I took control of the @beamathsteacher Twitter account for 1-hour as part of the Maths Teacher Training Scholarships MTTSChat initiative. Here’s what I had to say…

Hello and welcome to my Twitter hour! I’m excited to share with you lots of fun ideas from the world of Fluid Dynamics – my area of research and quite possibly the most versatile maths topics in existence. I’m a mathematician @UniofOxford and run the award-winning @tomrocksmaths.

We’ll be looking at ocean pollution, climate change, Formula 1 racing and medical drug development, as well as a few brain teasers to get you thinking. To kick us off how about a question you never realised you needed to know the answer to…

Shortly after the discovery of the Titanic wreckage in 1985, several theories were put forward for raising the ship from the depths of the Atlantic Ocean. One of these was to use the buoyancy of ping-ping balls – so the question is how many would you actually need?

First up we need to know the buoyancy of a ping-pong ball, which means using Archimedes Principle. This says the buoyancy force is equal to the weight of the water displaced by the object. A ping-pong ball is a sphere with volume (4/3)*pi*r^3 so we just need to know the radius…

Using r = 2cm we get a volume of 33.5 cm^3. Therefore, the weight of water displaced by one ping-pong ball is 33.5 * the density of the Atlantic Ocean (1.027 g /cm^3) = 34.4g. Subtracting the weight of a ping-pong ball (2.7g), the total weight one ball can support is 31.7g.

The Titanic was the largest man-made object of its time and weighed 47.5 million kg. Converting this to grams and then dividing by 31.7 we get the final answer of 1.498 billion ping-pong balls. So now you know.

For my PhD I was investigating where river water goes when it enters the ocean. The idea is that 80% of pollution in the oceans comes from land, most of which enters from rivers, and so knowing where this water goes means we can focus our resources on the most susceptible areas.

I explain the problem in full and discuss some of the equations derived as part of my work in this @numberphile video:

The oceans also play an important role in the climate and during my PhD I travelled to the Southern Ocean to collect data for comparison with current climate models. The Southern Ocean is the best place to go for this as being so remote it is the least affected by humans.

The best data is also collected just after a storm, which meant we were purposefully trying to find them. In total two force 10’s hit – one launched me out of my bed, and the other smashed all of the beer bottles in the fridge. I’ll let you decide which I was most upset about…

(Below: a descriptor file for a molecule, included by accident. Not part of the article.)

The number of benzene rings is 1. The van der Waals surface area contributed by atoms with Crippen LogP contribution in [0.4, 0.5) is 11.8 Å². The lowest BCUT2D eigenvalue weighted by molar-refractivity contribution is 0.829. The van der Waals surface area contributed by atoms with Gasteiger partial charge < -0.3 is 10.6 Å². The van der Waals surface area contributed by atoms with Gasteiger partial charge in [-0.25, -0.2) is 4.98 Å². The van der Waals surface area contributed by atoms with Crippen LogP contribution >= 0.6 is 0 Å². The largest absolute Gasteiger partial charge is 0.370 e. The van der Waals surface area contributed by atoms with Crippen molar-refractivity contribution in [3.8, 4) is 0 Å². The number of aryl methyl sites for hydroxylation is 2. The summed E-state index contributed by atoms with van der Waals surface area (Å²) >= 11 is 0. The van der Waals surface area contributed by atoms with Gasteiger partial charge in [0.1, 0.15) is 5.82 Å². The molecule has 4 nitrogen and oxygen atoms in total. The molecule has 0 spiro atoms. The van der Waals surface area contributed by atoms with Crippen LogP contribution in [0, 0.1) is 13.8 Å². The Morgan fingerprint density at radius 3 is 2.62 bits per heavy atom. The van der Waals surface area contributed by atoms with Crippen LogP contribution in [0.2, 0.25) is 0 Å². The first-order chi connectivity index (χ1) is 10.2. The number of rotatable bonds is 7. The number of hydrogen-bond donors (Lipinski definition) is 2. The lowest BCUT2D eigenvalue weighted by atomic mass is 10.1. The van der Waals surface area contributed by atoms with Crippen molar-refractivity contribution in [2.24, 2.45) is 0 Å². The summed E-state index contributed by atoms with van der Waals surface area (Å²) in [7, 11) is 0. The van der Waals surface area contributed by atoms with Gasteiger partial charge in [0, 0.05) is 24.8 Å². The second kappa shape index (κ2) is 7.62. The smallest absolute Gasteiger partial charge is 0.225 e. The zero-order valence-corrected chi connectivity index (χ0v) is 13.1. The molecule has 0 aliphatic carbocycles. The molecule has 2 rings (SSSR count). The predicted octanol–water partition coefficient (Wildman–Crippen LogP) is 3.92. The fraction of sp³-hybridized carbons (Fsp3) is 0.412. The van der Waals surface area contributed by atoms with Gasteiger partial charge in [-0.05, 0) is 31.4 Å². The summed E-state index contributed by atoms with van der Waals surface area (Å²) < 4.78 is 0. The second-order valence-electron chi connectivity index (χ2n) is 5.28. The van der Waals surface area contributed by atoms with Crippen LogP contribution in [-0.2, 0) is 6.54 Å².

Speaking of oceans, here’s another puzzle for you – how long would it take for an object to sink to the bottom of the ocean floor? And would Usain Bolt beat the Eiffel Tower?

To solve this, we need something called the drag equation – formulated by Lord Rayleigh it tells us the force acting against an object as it moves through a fluid. When this force is balanced by gravity, the falling object moves at a constant speed called its terminal velocity.

Substituting in the values for Usain Bolt and the Eiffel Tower gives the speed at which they fall, but which is faster? The tower has a much larger mass m, but it also has a larger area A and a larger drag coefficient Cd, which mean overall it does in fact win – sorry @usainbolt!

Finally, to answer our original question we just need to know the depth of the Ocean so let’s take the deepest point on Earth at the bottom of the Mariana Trench at 11,033m. It would take the Eiffel Tower around 12 minutes to sink, whilst Usain would take almost 2.5 hours!

This was of course just a bit of fun but it’s very closely linked to @Formula1 racing and the study of aerodynamics. The drag equation holds true for ANY object moving through ANY fluid, so if you want to make a racing car go faster you need to make the drag as small as possible.

From the equation, we can see that reducing both the drag coefficient, Cd, and the size of your car, A, will decrease the drag force. However, any increase in the speed, u, will increase the drag force, which is why highly-skilled engineers are in such high demand in the sport.

The final topic I want to mention is that of drug delivery. When designing a new medicine, it is important to think about how it is absorbed in the body. Since the majority of drugs rely on being carried in the bloodstream, this is really a fluid dynamics problem in disguise.

We want the new drug to be delivered as quickly as possible to the specific area in which it is needed. Designing it to be able to do this means understanding the flow of blood through the body, which like all other fluids on Earth is governed by the Navier-Stokes equations…

These equations have been around for almost 200 years and are used every day by mathematicians, engineers and physicists to solve a whole host of complex problems involving fluids. The only issue is that we still don’t really understand them mathematically.

Not a major issue for all of the applications I’ve discussed, but if we were to truly understand them it would lead to new and previously unimaginable advances in all of these areas. As with learning, understanding a concept opens many more doors than simply being able to use it.

And if you need any more motivation, one of the Clay Institute Millennium Problems awards $1 million to anyone that can help to “further our understanding of the Navier-Stokes equations”. There are another 5 unsolved problems too whilst you’re at it…

Thanks everyone for joining the Twitter hour – if you have any more questions or want to find out more about what I do please check out @tomrocksmaths on social media and check out the several hundred posts on my website http://www.tomrocksmaths.com. See you soon!!